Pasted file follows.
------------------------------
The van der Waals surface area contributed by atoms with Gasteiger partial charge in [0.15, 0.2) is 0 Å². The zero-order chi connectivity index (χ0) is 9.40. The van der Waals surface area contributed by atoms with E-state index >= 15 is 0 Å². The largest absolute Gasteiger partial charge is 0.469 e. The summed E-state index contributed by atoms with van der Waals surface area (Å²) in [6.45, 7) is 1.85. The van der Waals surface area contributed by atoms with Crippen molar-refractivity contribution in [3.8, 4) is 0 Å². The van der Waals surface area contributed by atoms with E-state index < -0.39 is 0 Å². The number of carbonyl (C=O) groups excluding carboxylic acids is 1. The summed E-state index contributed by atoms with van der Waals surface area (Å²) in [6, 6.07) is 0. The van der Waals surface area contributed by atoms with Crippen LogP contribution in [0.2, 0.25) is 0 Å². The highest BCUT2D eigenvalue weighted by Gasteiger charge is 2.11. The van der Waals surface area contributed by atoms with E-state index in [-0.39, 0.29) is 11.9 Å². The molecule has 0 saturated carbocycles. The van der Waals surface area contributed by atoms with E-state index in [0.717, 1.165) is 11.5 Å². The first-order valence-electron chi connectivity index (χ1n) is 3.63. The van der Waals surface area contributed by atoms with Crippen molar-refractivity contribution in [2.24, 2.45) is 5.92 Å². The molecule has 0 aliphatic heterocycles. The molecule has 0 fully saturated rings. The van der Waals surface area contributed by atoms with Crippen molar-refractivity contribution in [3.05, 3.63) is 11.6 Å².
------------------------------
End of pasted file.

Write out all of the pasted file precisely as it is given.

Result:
The van der Waals surface area contributed by atoms with Gasteiger partial charge in [0.15, 0.2) is 0 Å². The zero-order chi connectivity index (χ0) is 9.40. The van der Waals surface area contributed by atoms with E-state index >= 15 is 0 Å². The largest absolute Gasteiger partial charge is 0.469 e. The summed E-state index contributed by atoms with van der Waals surface area (Å²) in [6.45, 7) is 1.85. The van der Waals surface area contributed by atoms with Crippen molar-refractivity contribution in [3.8, 4) is 0 Å². The van der Waals surface area contributed by atoms with E-state index < -0.39 is 0 Å². The number of carbonyl (C=O) groups excluding carboxylic acids is 1. The summed E-state index contributed by atoms with van der Waals surface area (Å²) in [6, 6.07) is 0. The van der Waals surface area contributed by atoms with Crippen LogP contribution in [0.2, 0.25) is 0 Å². The highest BCUT2D eigenvalue weighted by Gasteiger charge is 2.11. The van der Waals surface area contributed by atoms with E-state index in [-0.39, 0.29) is 11.9 Å². The molecule has 0 saturated carbocycles. The van der Waals surface area contributed by atoms with E-state index in [0.717, 1.165) is 11.5 Å². The first-order valence-electron chi connectivity index (χ1n) is 3.63. The van der Waals surface area contributed by atoms with Crippen molar-refractivity contribution in [2.24, 2.45) is 5.92 Å². The molecule has 0 aliphatic heterocycles. The molecule has 0 fully saturated rings. The van der Waals surface area contributed by atoms with Crippen molar-refractivity contribution in [3.05, 3.63) is 11.6 Å².